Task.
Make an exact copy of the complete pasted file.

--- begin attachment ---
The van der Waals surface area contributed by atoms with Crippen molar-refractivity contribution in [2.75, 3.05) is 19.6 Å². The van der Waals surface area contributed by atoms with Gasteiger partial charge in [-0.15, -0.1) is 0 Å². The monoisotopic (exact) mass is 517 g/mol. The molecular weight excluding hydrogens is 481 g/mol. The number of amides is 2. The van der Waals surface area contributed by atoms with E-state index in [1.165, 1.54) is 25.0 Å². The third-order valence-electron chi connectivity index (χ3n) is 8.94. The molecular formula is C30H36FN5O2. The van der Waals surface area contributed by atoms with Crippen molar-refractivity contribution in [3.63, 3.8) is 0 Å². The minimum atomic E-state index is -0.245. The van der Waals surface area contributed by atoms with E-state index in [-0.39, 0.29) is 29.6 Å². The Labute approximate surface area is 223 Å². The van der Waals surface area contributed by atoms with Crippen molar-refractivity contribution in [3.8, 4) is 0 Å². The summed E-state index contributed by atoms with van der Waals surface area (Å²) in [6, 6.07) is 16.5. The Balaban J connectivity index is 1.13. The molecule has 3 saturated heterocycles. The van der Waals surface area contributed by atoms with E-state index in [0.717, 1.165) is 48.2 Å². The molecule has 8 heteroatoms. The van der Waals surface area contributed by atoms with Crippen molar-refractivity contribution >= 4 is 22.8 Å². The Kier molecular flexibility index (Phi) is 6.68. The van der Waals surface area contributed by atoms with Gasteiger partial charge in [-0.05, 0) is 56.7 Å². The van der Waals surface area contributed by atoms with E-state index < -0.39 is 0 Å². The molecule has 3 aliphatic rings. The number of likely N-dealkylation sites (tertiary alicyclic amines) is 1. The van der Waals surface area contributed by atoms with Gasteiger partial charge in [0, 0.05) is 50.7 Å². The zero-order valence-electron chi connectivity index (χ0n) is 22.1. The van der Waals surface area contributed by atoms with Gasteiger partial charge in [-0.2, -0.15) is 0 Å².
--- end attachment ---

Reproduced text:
The van der Waals surface area contributed by atoms with Crippen molar-refractivity contribution in [2.75, 3.05) is 19.6 Å². The van der Waals surface area contributed by atoms with Gasteiger partial charge in [-0.15, -0.1) is 0 Å². The monoisotopic (exact) mass is 517 g/mol. The molecular weight excluding hydrogens is 481 g/mol. The number of amides is 2. The van der Waals surface area contributed by atoms with E-state index in [1.165, 1.54) is 25.0 Å². The third-order valence-electron chi connectivity index (χ3n) is 8.94. The molecular formula is C30H36FN5O2. The van der Waals surface area contributed by atoms with Crippen molar-refractivity contribution in [3.63, 3.8) is 0 Å². The minimum atomic E-state index is -0.245. The van der Waals surface area contributed by atoms with E-state index in [-0.39, 0.29) is 29.6 Å². The Labute approximate surface area is 223 Å². The van der Waals surface area contributed by atoms with Crippen molar-refractivity contribution in [3.8, 4) is 0 Å². The summed E-state index contributed by atoms with van der Waals surface area (Å²) in [6, 6.07) is 16.5. The Balaban J connectivity index is 1.13. The molecule has 3 saturated heterocycles. The van der Waals surface area contributed by atoms with E-state index in [0.717, 1.165) is 48.2 Å². The molecule has 8 heteroatoms. The van der Waals surface area contributed by atoms with Crippen molar-refractivity contribution >= 4 is 22.8 Å². The Kier molecular flexibility index (Phi) is 6.68. The van der Waals surface area contributed by atoms with Gasteiger partial charge in [-0.05, 0) is 56.7 Å². The van der Waals surface area contributed by atoms with E-state index < -0.39 is 0 Å². The molecule has 3 aliphatic rings. The number of likely N-dealkylation sites (tertiary alicyclic amines) is 1. The van der Waals surface area contributed by atoms with Gasteiger partial charge in [0, 0.05) is 50.7 Å². The zero-order valence-electron chi connectivity index (χ0n) is 22.1. The van der Waals surface area contributed by atoms with Gasteiger partial charge in [-0.2, -0.15) is 0 Å².